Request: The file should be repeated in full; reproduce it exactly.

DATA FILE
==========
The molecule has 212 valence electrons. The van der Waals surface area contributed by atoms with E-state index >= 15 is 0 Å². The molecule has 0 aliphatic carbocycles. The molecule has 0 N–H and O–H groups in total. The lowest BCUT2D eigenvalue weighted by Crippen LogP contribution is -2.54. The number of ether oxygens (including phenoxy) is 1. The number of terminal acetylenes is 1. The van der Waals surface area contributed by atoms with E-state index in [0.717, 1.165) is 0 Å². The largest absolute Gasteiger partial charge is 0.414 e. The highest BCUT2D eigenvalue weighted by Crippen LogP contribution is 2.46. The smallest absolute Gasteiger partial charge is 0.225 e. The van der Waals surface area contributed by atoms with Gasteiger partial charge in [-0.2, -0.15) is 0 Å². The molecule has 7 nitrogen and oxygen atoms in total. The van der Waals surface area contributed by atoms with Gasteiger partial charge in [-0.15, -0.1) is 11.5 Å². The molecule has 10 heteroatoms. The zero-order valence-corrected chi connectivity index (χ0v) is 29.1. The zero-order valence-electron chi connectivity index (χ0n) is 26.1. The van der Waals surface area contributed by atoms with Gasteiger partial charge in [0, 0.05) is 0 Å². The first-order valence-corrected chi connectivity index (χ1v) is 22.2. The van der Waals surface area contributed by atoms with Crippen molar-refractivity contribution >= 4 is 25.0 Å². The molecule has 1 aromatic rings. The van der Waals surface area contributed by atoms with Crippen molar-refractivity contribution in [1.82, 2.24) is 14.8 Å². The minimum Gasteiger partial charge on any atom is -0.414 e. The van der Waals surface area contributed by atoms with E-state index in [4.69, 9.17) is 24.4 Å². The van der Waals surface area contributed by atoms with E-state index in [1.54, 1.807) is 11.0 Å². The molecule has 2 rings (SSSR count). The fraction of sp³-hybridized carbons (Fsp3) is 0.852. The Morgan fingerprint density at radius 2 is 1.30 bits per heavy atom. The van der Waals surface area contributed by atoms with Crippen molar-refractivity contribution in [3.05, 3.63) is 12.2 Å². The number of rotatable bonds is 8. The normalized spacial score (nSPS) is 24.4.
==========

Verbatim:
The molecule has 212 valence electrons. The van der Waals surface area contributed by atoms with E-state index >= 15 is 0 Å². The molecule has 0 aliphatic carbocycles. The molecule has 0 N–H and O–H groups in total. The lowest BCUT2D eigenvalue weighted by Crippen LogP contribution is -2.54. The number of ether oxygens (including phenoxy) is 1. The number of terminal acetylenes is 1. The van der Waals surface area contributed by atoms with E-state index in [0.717, 1.165) is 0 Å². The largest absolute Gasteiger partial charge is 0.414 e. The highest BCUT2D eigenvalue weighted by Crippen LogP contribution is 2.46. The smallest absolute Gasteiger partial charge is 0.225 e. The van der Waals surface area contributed by atoms with Gasteiger partial charge in [-0.2, -0.15) is 0 Å². The molecule has 7 nitrogen and oxygen atoms in total. The van der Waals surface area contributed by atoms with Gasteiger partial charge in [-0.15, -0.1) is 11.5 Å². The molecule has 10 heteroatoms. The zero-order valence-corrected chi connectivity index (χ0v) is 29.1. The zero-order valence-electron chi connectivity index (χ0n) is 26.1. The van der Waals surface area contributed by atoms with Gasteiger partial charge in [0, 0.05) is 0 Å². The first-order valence-corrected chi connectivity index (χ1v) is 22.2. The van der Waals surface area contributed by atoms with Crippen molar-refractivity contribution >= 4 is 25.0 Å². The molecule has 1 aromatic rings. The van der Waals surface area contributed by atoms with Crippen molar-refractivity contribution in [1.82, 2.24) is 14.8 Å². The minimum Gasteiger partial charge on any atom is -0.414 e. The van der Waals surface area contributed by atoms with E-state index in [4.69, 9.17) is 24.4 Å². The van der Waals surface area contributed by atoms with E-state index in [1.54, 1.807) is 11.0 Å². The molecule has 2 rings (SSSR count). The fraction of sp³-hybridized carbons (Fsp3) is 0.852. The Morgan fingerprint density at radius 2 is 1.30 bits per heavy atom. The van der Waals surface area contributed by atoms with Crippen molar-refractivity contribution in [3.05, 3.63) is 12.2 Å². The number of rotatable bonds is 8. The normalized spacial score (nSPS) is 24.4.